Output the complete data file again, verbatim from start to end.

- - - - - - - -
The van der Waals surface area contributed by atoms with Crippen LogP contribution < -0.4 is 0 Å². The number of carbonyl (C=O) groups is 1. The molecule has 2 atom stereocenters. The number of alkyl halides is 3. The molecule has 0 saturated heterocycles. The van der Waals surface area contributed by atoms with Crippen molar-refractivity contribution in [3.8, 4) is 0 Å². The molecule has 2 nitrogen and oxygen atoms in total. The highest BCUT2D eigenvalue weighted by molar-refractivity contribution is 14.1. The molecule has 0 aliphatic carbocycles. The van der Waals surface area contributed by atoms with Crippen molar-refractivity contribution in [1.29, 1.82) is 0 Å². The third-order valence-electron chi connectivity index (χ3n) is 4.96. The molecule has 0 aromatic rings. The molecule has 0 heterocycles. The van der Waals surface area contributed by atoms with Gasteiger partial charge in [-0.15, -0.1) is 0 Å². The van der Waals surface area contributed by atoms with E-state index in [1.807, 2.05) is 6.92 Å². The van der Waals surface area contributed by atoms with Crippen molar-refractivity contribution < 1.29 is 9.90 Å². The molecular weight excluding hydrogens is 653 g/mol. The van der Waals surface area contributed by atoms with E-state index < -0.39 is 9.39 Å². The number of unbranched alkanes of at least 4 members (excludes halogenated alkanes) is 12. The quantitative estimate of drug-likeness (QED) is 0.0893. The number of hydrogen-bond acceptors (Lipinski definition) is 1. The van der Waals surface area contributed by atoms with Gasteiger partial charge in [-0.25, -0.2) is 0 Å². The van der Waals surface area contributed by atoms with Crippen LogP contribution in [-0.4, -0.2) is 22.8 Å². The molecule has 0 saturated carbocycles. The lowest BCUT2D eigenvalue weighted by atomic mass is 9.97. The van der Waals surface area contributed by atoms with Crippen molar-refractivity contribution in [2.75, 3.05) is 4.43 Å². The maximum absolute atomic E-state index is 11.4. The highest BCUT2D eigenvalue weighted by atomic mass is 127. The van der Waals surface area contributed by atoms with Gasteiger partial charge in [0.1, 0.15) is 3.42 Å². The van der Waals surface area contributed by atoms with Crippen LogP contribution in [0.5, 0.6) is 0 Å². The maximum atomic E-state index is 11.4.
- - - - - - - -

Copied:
The van der Waals surface area contributed by atoms with Crippen LogP contribution < -0.4 is 0 Å². The number of carbonyl (C=O) groups is 1. The molecule has 2 atom stereocenters. The number of alkyl halides is 3. The molecule has 0 saturated heterocycles. The van der Waals surface area contributed by atoms with Crippen molar-refractivity contribution in [3.8, 4) is 0 Å². The molecule has 2 nitrogen and oxygen atoms in total. The highest BCUT2D eigenvalue weighted by molar-refractivity contribution is 14.1. The molecule has 0 aliphatic carbocycles. The van der Waals surface area contributed by atoms with Crippen molar-refractivity contribution in [1.29, 1.82) is 0 Å². The third-order valence-electron chi connectivity index (χ3n) is 4.96. The molecule has 0 aromatic rings. The molecule has 0 heterocycles. The van der Waals surface area contributed by atoms with Gasteiger partial charge in [-0.15, -0.1) is 0 Å². The van der Waals surface area contributed by atoms with E-state index in [1.807, 2.05) is 6.92 Å². The van der Waals surface area contributed by atoms with Crippen molar-refractivity contribution < 1.29 is 9.90 Å². The molecular weight excluding hydrogens is 653 g/mol. The van der Waals surface area contributed by atoms with E-state index < -0.39 is 9.39 Å². The number of unbranched alkanes of at least 4 members (excludes halogenated alkanes) is 12. The quantitative estimate of drug-likeness (QED) is 0.0893. The number of hydrogen-bond acceptors (Lipinski definition) is 1. The van der Waals surface area contributed by atoms with Gasteiger partial charge in [-0.25, -0.2) is 0 Å². The van der Waals surface area contributed by atoms with Crippen LogP contribution in [-0.4, -0.2) is 22.8 Å². The molecule has 0 saturated carbocycles. The lowest BCUT2D eigenvalue weighted by atomic mass is 9.97. The van der Waals surface area contributed by atoms with Crippen molar-refractivity contribution in [2.75, 3.05) is 4.43 Å². The maximum absolute atomic E-state index is 11.4. The highest BCUT2D eigenvalue weighted by atomic mass is 127. The van der Waals surface area contributed by atoms with Gasteiger partial charge in [0.1, 0.15) is 3.42 Å². The van der Waals surface area contributed by atoms with Crippen LogP contribution in [0.5, 0.6) is 0 Å². The maximum atomic E-state index is 11.4.